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    Alaska LNG Impacts Could Be Significant: Ferc


Project will impact several endangered species

by: Dale Lunan

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Alaska LNG Impacts Could Be Significant: Ferc

Staff of the US Federal Energy Regulatory Commission (Ferc) have concluded in a draft environmental impact statement released June 28 (DEIS) that some impacts of the US$43bn Alaska LNG project will be “adverse and significant.”

The project, which is being pursued by the Alaska Gasline Development Corporation (AGDC), contemplates a gas treatment plant and field gathering transmission pipelines on Alaska’s North Slope at Prudhoe Bay, an 806-mile gas transmission line with eight gas-fired compressor stations between Prudhoe Bay and Cook Inlet and a 20mn mt/yr liquefaction plant on the eastern shore of Cook Inlet in the Nikiski area of the Kenai Peninsula.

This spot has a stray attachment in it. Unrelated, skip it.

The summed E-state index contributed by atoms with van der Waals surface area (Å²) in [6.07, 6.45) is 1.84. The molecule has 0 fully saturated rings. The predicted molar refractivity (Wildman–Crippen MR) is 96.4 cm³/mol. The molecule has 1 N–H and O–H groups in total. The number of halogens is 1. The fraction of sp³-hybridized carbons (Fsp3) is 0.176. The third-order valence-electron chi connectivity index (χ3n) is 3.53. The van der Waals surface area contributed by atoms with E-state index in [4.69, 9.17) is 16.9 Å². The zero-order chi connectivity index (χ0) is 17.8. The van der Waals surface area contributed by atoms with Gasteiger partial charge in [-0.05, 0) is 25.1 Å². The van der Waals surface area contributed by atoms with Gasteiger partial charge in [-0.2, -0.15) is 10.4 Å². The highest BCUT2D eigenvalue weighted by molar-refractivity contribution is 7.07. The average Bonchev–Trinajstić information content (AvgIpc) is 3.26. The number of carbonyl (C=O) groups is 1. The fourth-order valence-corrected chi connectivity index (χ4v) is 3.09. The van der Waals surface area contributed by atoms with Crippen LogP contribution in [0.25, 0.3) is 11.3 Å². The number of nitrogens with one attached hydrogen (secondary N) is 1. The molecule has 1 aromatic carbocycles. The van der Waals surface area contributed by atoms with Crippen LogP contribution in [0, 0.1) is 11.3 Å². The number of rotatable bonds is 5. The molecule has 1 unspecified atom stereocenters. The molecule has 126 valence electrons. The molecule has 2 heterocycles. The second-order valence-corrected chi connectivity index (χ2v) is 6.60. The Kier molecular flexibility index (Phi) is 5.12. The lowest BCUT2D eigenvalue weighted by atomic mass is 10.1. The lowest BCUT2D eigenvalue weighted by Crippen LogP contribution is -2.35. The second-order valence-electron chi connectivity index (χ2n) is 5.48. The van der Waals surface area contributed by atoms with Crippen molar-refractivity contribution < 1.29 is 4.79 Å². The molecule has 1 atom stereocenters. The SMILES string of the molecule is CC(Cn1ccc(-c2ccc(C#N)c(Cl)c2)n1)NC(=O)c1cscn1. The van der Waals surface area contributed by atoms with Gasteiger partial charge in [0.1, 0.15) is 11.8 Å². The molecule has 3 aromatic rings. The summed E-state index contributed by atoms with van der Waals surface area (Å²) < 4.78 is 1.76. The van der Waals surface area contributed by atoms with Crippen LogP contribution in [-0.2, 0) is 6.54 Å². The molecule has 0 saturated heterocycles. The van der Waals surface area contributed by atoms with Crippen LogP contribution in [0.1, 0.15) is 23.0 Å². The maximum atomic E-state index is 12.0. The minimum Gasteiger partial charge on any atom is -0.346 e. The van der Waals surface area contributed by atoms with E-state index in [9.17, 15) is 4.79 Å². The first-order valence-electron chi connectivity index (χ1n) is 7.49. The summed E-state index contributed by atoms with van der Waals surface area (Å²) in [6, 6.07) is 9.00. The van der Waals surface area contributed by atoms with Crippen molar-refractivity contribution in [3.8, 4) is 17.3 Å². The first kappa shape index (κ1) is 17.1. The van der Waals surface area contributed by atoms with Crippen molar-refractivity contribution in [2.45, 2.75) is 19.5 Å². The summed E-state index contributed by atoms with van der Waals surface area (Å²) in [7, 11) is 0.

Construction of the project, Ferc staff concluded, would or could have substantial impacts on permafrost, wetlands and forest, and would likely adversely impact six federally-listed species, including spectacled eider, polar bear, bearded seal, Cook Inlet beluga whale, humpbacked whale and ringed seal. Designated critical habitat for two of the species, the Cook Inlet beluga whale and the polar bear, would also likely be affected, the DEIS said.

Caribou would also likely be significantly impacted, staff said, particularly due to construction of the pipeline, which would pass near the centre of the central Arctic herds’ range, while operational noise near the liquefaction terminal would likely double, which “could be” considered a significant increase.

The public comment period for the DEIS will close October 3, 2019, after which Ferc will issue a final EIS by March 6, 2020.